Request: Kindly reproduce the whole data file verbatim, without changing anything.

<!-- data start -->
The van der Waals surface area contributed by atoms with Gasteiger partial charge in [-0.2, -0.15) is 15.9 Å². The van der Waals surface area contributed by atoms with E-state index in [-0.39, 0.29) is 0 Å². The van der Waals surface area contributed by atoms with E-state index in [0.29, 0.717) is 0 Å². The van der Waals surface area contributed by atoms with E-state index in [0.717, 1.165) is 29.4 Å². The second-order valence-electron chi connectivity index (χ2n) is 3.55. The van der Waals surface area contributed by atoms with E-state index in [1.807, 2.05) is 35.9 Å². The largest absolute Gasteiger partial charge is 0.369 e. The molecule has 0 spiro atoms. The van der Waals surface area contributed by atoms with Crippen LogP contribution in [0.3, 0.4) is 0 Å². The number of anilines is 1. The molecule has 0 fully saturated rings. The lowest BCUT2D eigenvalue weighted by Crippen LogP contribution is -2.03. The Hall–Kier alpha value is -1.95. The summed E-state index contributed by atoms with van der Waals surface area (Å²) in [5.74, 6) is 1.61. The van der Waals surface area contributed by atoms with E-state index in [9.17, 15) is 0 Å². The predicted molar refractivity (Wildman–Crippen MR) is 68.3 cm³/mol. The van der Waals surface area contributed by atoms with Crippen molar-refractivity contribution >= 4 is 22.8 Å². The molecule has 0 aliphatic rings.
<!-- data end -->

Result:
The van der Waals surface area contributed by atoms with Gasteiger partial charge in [-0.2, -0.15) is 15.9 Å². The van der Waals surface area contributed by atoms with E-state index in [-0.39, 0.29) is 0 Å². The van der Waals surface area contributed by atoms with E-state index in [0.29, 0.717) is 0 Å². The van der Waals surface area contributed by atoms with E-state index in [0.717, 1.165) is 29.4 Å². The second-order valence-electron chi connectivity index (χ2n) is 3.55. The van der Waals surface area contributed by atoms with E-state index in [1.807, 2.05) is 35.9 Å². The largest absolute Gasteiger partial charge is 0.369 e. The molecule has 0 spiro atoms. The van der Waals surface area contributed by atoms with Crippen LogP contribution in [0.3, 0.4) is 0 Å². The number of anilines is 1. The molecule has 0 fully saturated rings. The lowest BCUT2D eigenvalue weighted by Crippen LogP contribution is -2.03. The Hall–Kier alpha value is -1.95. The summed E-state index contributed by atoms with van der Waals surface area (Å²) in [5.74, 6) is 1.61. The van der Waals surface area contributed by atoms with E-state index in [9.17, 15) is 0 Å². The predicted molar refractivity (Wildman–Crippen MR) is 68.3 cm³/mol. The van der Waals surface area contributed by atoms with Crippen molar-refractivity contribution >= 4 is 22.8 Å². The molecule has 0 aliphatic rings.